“6. These comments by the City of Lomita were considered and responded to in writing by the City of Torrance. * * *. Torrance City Council approved the draft EIR with the addition of comments and responses to be the final EIR.
“7. The final EIR was prepared, but through a clerical error, the comments by the City of Lomita on the EIR at the appeal hearing were omitted. [T]he noninclusion * * * was not a critical error.
“8. The preparation of the Final Airport Master Plan continued for over a year after the 1976 finalizing of the EIR. During that period of time the master plan was changed, but these changes were essentially noise mitigation measures. * * *
“9. The Torrance Municipal Airport Master Plan, during its further development in 1977, was subjected to several public hearings before the City Council. Here again, the City of Lomita sent representatives and gave input into the content of the master plan. During this process, the ambitious plans for the expansion of aircraft operations were scaled down considerably in response to criticism by the City of Lomita, among others. Thus, certain changes were made from the draft plan in existence at the time of final EIR approval. * * *. The various changes in plans were not significant in this context and were within the scope of the final EIR in a general way.
“10. On December 6, 1977, City Council adopted the final EIR, certified to its review, and also adopted the Airport Master Plan. Findings were made by the City Council and actions were taken in the body of the master plan to mitigate any adverse effects of the master plan.”
The trial court similarly made its conclusions of law to the effect that,
“2. That by reason of the foregoing, the final EIR identified the significant effects of the Airport Master Plan, itself a planning document; the Final EIR and Final Master Plan reduced these effects to an acceptable level; and the City of Torrance balanced the benefits of the planned changes in the airport property against its unavoidable risks. The final Master Plan as approved, provides for mitigation of the identified environmental risks. Thus, [14 Cal.Admin.Code], §§ 15088 and 15089 1 were satisfied.
“3. [Torrance] proceeded in the manner prescribed by law and its determination is supported by substantial evidence in the record.
“6. No subsequent environmental impact report is required to address the changes in the revised 1977 master plan from the earlier master plan since there are no significant damages to the environment or adverse environmental impacts not discussed in the final EIR.
“8. The record before the Court shows that [Lomita's] concerns were addressed and responded to before the decision making body, but were omitted from the Final EIR document through clerical error.”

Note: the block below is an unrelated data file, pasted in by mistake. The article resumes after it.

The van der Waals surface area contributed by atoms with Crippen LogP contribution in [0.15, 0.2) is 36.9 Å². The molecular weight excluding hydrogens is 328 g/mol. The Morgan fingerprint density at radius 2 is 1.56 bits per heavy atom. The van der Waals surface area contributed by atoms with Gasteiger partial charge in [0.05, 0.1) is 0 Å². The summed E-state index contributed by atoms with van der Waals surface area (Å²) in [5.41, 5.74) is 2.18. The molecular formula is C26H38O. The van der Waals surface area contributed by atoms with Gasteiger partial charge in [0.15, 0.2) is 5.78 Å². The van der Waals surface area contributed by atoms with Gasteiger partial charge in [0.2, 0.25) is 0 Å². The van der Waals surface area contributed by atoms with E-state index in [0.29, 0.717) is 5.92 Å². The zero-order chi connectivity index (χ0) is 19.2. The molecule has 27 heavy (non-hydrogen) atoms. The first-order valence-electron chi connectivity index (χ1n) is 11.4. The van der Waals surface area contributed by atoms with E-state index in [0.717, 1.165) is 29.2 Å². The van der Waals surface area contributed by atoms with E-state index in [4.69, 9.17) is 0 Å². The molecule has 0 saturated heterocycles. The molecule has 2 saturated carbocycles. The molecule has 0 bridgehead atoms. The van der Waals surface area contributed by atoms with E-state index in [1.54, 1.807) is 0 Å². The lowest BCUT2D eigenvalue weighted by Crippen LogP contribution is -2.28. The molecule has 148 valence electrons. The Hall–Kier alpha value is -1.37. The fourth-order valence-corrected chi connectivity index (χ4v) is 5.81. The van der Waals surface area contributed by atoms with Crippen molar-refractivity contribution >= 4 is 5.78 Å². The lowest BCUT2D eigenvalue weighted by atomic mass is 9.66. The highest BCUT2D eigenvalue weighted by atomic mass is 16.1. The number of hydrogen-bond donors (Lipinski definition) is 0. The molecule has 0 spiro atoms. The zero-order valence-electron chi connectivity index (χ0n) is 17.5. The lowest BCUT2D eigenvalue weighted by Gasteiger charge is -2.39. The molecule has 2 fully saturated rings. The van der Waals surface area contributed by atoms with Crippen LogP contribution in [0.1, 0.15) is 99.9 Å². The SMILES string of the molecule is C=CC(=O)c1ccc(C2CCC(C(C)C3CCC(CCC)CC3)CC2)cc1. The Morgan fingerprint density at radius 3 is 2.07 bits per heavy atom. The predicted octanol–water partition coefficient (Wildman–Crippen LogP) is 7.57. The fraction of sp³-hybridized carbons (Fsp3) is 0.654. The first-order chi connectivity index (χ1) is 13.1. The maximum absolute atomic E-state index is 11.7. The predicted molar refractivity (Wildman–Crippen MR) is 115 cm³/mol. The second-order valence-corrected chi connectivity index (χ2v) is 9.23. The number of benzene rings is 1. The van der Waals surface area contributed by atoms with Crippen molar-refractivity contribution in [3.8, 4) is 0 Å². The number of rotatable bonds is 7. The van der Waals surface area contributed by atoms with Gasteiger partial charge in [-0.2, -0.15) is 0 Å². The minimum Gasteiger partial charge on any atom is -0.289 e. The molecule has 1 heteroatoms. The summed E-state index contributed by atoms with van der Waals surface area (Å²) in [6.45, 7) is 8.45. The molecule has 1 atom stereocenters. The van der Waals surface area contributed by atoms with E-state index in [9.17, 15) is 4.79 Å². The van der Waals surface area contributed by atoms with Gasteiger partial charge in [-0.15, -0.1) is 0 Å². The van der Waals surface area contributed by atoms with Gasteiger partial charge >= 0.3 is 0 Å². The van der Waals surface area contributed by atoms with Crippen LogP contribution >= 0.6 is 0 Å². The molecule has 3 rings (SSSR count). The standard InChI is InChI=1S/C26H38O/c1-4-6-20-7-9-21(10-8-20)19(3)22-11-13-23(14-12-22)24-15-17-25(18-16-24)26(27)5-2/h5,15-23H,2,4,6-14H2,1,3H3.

In support of its claim the trial court's findings were unsupported by the evidence and that its conclusions and ultimate judgment therefor cannot be sustained, Lomita specifically contends,
1. The EIR relied upon was not related to the master plan as modified and thus is inadequate as a matter of law.
2. The EIR, even if concluded to be sufficiently related to the master plan as modified, is otherwise deficient.
3. The EIR was in all events adopted improperly in that it was prepared without meaningful consultation with Lomita and without a specific finding by the Torrance City Council that it was “completed in compliance with CEQA (see footnote 1) and the state guidelines,” as required by 14 California Administrative Code § 15085(g).
While thus stating its case, it is also accepted by Lomita that the standard for judicial review in this instance is that,
“In any action or proceeding ․ to attack, review, set aside, void or annul a determination, finding, or decision of a public agency on the grounds of noncompliance with this division, the inquiry shall extend only to whether there was a prejudicial abuse of discretion. Abuse of discretion is established if the agency has not proceeded in a manner required by law or if the determination or decision is not supported by substantial evidence.” (Pub.Res.Code § 21168.5; see also Foundation for San Francisco's Architectural Heritage v. City and County of San Francisco (1980) 106 Cal.App.3d 893, 910, 165 Cal.Rptr. 401.)
It is similarly without dispute that
“An EIR should be prepared with a sufficient degree of analysis to provide decision makers with information which enables them to make a decision which intelligently takes account of environmental consequences. An evaluation of the environmental effects of a proposed project need not be exhaustive, but the sufficiency of an EIR is to be reviewed in the light of what is reasonably feasible. Disagreement among experts does not make an EIR inadequate. The courts have looked not for perfection but for adequacy, completeness, and a good faith effort at full disclosure.”